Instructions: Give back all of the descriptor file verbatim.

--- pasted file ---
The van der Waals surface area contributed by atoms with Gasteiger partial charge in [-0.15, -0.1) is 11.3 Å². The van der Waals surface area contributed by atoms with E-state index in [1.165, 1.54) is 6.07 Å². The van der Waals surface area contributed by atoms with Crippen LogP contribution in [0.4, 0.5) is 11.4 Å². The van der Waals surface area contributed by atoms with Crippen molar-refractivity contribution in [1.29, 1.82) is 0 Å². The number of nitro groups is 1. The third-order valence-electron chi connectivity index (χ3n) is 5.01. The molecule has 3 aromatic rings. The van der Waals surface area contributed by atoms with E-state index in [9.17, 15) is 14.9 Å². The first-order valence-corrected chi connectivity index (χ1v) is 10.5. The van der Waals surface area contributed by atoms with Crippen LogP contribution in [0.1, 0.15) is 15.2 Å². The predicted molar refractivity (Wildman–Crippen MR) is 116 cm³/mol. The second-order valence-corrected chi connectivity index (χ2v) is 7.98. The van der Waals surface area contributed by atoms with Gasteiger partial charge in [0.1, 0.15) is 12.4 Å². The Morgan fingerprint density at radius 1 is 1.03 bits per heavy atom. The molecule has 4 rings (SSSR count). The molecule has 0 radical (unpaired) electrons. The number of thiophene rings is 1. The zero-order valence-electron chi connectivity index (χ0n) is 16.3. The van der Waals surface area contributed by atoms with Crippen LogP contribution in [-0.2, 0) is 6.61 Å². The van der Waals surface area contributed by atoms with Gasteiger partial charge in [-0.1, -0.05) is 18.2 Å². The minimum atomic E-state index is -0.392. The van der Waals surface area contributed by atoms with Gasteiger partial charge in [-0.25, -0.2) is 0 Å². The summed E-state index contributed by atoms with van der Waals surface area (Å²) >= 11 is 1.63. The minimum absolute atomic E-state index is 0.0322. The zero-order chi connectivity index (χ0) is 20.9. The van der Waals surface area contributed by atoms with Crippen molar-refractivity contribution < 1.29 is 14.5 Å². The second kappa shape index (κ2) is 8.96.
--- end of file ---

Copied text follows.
The van der Waals surface area contributed by atoms with Gasteiger partial charge in [-0.15, -0.1) is 11.3 Å². The van der Waals surface area contributed by atoms with E-state index in [1.165, 1.54) is 6.07 Å². The van der Waals surface area contributed by atoms with Crippen LogP contribution in [0.4, 0.5) is 11.4 Å². The van der Waals surface area contributed by atoms with Crippen molar-refractivity contribution in [1.29, 1.82) is 0 Å². The number of nitro groups is 1. The third-order valence-electron chi connectivity index (χ3n) is 5.01. The molecule has 3 aromatic rings. The van der Waals surface area contributed by atoms with E-state index in [9.17, 15) is 14.9 Å². The first-order valence-corrected chi connectivity index (χ1v) is 10.5. The van der Waals surface area contributed by atoms with Crippen LogP contribution in [0.1, 0.15) is 15.2 Å². The predicted molar refractivity (Wildman–Crippen MR) is 116 cm³/mol. The second-order valence-corrected chi connectivity index (χ2v) is 7.98. The van der Waals surface area contributed by atoms with Gasteiger partial charge in [0.1, 0.15) is 12.4 Å². The Morgan fingerprint density at radius 1 is 1.03 bits per heavy atom. The molecule has 4 rings (SSSR count). The molecule has 0 radical (unpaired) electrons. The number of thiophene rings is 1. The zero-order valence-electron chi connectivity index (χ0n) is 16.3. The van der Waals surface area contributed by atoms with Crippen LogP contribution in [-0.2, 0) is 6.61 Å². The van der Waals surface area contributed by atoms with Gasteiger partial charge in [-0.1, -0.05) is 18.2 Å². The minimum atomic E-state index is -0.392. The van der Waals surface area contributed by atoms with Gasteiger partial charge in [-0.25, -0.2) is 0 Å². The summed E-state index contributed by atoms with van der Waals surface area (Å²) >= 11 is 1.63. The minimum absolute atomic E-state index is 0.0322. The zero-order chi connectivity index (χ0) is 20.9. The van der Waals surface area contributed by atoms with Crippen molar-refractivity contribution < 1.29 is 14.5 Å². The second kappa shape index (κ2) is 8.96.